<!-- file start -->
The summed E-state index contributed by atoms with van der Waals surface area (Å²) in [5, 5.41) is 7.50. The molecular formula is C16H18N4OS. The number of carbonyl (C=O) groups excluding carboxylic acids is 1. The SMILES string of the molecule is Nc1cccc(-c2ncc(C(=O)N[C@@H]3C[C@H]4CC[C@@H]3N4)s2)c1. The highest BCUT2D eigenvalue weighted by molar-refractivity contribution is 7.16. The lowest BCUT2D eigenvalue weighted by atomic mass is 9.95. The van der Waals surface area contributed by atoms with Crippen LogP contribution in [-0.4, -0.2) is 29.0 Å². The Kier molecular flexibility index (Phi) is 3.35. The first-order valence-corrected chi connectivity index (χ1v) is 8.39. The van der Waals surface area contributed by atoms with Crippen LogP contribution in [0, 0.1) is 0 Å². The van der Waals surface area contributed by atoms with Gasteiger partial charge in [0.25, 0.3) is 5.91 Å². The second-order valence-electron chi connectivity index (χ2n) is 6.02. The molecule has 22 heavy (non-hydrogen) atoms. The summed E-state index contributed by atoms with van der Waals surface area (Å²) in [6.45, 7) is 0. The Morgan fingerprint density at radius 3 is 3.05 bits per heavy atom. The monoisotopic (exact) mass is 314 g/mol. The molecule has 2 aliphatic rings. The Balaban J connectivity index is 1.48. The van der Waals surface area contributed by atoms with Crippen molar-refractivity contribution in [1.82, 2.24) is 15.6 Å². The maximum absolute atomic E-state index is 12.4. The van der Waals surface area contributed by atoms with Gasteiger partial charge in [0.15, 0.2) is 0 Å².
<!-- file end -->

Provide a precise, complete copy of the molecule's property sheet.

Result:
The summed E-state index contributed by atoms with van der Waals surface area (Å²) in [5, 5.41) is 7.50. The molecular formula is C16H18N4OS. The number of carbonyl (C=O) groups excluding carboxylic acids is 1. The SMILES string of the molecule is Nc1cccc(-c2ncc(C(=O)N[C@@H]3C[C@H]4CC[C@@H]3N4)s2)c1. The highest BCUT2D eigenvalue weighted by molar-refractivity contribution is 7.16. The lowest BCUT2D eigenvalue weighted by atomic mass is 9.95. The van der Waals surface area contributed by atoms with Crippen LogP contribution in [-0.4, -0.2) is 29.0 Å². The Kier molecular flexibility index (Phi) is 3.35. The first-order valence-corrected chi connectivity index (χ1v) is 8.39. The van der Waals surface area contributed by atoms with Crippen LogP contribution in [0, 0.1) is 0 Å². The van der Waals surface area contributed by atoms with Gasteiger partial charge in [0.25, 0.3) is 5.91 Å². The second-order valence-electron chi connectivity index (χ2n) is 6.02. The molecule has 22 heavy (non-hydrogen) atoms. The summed E-state index contributed by atoms with van der Waals surface area (Å²) in [6.45, 7) is 0. The Morgan fingerprint density at radius 3 is 3.05 bits per heavy atom. The monoisotopic (exact) mass is 314 g/mol. The molecule has 2 aliphatic rings. The Balaban J connectivity index is 1.48. The van der Waals surface area contributed by atoms with Crippen molar-refractivity contribution in [1.82, 2.24) is 15.6 Å². The maximum absolute atomic E-state index is 12.4. The van der Waals surface area contributed by atoms with Gasteiger partial charge in [0.15, 0.2) is 0 Å².